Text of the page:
UPMC Hillman’s Rush to Crush Cancer event is a way for Stacy to return some of that support—and another challenge. “When we got the notice, I saw there were 15, 40 and 60- mile options,” she says. “I told Don, ‘You’re not going to let me do anything less than the 60 miles, are you?’ So we both plan to do it. I’ll have to train a lot harder than him to get back into cycling shape. The day after chemo treatment, it’s an exhaustion you can’t describe. Trying to pedal up a hill, training for a ride like this event…it’s not the worst thing I’ve endured.

We’ll be there for two reasons:  one, to raise as much money as we can; and two, to show support for the community—Pittsburgh, and the community that’s affected by cancer…not just patients and families. We’re really looking forward to being part of the inaugural event.”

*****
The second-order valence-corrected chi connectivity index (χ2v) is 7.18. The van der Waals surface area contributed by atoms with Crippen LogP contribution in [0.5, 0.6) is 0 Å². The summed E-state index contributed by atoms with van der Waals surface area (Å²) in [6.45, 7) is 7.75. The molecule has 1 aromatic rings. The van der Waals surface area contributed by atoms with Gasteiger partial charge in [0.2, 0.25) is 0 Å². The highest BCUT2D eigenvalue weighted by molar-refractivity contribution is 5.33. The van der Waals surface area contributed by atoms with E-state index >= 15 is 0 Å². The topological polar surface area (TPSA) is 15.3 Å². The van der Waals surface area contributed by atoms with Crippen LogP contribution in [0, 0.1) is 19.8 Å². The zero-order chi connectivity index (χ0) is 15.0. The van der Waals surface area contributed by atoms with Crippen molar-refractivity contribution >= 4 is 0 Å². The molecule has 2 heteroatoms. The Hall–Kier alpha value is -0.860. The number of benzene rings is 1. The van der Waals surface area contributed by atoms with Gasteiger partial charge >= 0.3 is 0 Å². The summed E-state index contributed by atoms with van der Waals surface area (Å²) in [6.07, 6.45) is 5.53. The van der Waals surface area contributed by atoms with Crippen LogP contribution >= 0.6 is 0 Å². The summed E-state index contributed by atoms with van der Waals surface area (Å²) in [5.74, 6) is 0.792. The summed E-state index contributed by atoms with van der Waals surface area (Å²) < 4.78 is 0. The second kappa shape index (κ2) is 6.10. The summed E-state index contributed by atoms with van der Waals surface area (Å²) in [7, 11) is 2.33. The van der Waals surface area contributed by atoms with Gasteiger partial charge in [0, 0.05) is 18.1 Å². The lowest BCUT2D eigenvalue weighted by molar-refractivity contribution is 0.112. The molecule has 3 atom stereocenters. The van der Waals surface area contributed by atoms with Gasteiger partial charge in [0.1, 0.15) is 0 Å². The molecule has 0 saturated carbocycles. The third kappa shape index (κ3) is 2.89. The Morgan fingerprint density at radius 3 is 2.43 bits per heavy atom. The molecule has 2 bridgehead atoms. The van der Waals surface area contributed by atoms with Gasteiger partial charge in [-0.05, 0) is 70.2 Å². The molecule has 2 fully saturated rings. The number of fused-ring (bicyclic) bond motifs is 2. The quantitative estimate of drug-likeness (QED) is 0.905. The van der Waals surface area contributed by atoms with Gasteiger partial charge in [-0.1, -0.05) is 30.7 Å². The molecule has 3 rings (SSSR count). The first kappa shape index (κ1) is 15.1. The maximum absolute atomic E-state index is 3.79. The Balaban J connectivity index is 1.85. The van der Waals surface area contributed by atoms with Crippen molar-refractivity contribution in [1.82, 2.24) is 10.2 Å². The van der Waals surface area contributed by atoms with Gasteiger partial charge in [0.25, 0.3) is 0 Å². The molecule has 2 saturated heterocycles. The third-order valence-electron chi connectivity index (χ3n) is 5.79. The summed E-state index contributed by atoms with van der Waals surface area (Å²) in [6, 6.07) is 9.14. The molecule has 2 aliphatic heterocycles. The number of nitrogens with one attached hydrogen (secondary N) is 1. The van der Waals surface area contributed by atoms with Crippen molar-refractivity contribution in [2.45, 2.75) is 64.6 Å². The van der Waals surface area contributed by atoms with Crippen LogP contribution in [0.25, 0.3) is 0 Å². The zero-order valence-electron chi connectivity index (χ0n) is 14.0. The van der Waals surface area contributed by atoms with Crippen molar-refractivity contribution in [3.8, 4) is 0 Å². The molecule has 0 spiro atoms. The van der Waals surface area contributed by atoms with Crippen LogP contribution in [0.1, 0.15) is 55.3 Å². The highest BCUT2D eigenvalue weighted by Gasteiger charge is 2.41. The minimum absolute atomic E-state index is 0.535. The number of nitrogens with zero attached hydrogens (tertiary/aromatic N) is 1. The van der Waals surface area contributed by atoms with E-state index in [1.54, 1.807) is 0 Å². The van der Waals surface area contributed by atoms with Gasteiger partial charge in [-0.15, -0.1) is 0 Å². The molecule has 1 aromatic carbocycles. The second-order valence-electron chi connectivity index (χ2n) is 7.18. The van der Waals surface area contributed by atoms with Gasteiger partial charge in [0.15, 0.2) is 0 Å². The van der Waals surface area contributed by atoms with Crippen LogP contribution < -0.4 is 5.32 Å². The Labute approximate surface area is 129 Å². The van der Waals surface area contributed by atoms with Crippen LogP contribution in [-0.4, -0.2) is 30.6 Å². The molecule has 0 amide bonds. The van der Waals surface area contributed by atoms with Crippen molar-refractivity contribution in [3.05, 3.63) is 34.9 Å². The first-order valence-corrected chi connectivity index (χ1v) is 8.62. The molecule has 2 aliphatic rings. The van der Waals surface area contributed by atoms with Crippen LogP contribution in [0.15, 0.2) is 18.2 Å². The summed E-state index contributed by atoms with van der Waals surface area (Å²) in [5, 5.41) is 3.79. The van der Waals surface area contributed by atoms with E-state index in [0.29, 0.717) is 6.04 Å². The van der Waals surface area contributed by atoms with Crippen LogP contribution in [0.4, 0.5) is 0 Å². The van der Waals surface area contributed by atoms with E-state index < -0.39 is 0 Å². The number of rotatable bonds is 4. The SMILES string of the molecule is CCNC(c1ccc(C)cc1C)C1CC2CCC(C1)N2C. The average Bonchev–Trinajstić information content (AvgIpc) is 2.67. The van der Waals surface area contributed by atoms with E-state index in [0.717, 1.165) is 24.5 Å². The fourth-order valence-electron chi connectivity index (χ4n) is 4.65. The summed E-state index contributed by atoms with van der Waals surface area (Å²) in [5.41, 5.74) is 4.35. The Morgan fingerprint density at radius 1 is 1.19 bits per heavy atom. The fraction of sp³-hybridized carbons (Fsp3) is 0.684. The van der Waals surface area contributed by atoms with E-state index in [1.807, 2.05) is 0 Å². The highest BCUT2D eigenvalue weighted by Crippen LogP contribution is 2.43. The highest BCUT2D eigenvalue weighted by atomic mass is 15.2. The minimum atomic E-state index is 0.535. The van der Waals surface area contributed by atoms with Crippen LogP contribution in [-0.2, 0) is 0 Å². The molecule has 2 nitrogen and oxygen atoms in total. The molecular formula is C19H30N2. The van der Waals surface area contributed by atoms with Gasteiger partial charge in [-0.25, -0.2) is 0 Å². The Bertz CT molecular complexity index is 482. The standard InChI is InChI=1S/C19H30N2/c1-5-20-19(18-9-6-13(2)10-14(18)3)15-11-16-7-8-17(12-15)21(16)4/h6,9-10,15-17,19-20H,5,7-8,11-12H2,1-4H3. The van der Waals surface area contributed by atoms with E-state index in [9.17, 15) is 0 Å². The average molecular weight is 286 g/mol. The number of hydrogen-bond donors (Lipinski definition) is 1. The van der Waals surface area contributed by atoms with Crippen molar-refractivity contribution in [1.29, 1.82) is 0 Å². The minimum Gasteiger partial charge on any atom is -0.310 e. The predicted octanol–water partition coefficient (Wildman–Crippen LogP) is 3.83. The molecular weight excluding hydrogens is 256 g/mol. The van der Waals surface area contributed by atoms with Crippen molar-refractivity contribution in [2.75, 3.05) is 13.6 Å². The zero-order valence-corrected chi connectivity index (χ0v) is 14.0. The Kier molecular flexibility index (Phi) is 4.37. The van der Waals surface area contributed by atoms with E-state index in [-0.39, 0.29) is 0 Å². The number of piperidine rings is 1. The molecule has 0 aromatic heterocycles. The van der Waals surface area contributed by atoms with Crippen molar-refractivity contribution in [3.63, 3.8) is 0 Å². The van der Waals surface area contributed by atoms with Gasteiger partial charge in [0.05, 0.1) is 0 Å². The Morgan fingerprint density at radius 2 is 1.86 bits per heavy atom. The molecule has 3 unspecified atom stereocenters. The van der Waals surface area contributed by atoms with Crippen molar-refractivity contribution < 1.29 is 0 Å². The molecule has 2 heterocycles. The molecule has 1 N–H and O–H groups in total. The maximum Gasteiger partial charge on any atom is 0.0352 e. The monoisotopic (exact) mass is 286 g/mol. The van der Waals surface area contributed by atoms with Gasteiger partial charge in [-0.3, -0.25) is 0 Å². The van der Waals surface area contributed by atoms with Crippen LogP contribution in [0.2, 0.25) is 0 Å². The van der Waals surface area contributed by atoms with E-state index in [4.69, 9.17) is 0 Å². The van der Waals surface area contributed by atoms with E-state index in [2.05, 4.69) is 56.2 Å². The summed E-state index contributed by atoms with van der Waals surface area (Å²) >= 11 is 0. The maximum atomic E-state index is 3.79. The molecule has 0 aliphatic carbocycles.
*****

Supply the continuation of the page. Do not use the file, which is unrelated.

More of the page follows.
“It’s about working with people to achieve a goal,” adds Don, “Groups of friends participating in the event, dealing with sometimes not-so-friendly weather as they get prepared, it’ll help not only achieve their endurance goal but also share their stories, realize they’re not alone in their journey, learn from each other how they’ve navigated the experience of cancer, whether as a patient or caregiver.”

“It’s all about support,” adds Stacy. “As a survivor, you become part of an unspoken community. I’ll never forget another co-worker telling me he’d been diagnosed. He was scared, I said, ‘once you’re done, we’ll let you into the Cancer Survivors Club. More people we can invite into that club, the better'.”

As a survivor, you become part of an unspoken community. I'll never forget another co-worker telling me he'd been diagnosed. He was scared. I said, 'once you're done, we'll let you into the Cancer Survivors Club. More people can invite into that club, the better.'

Stacy Splitstone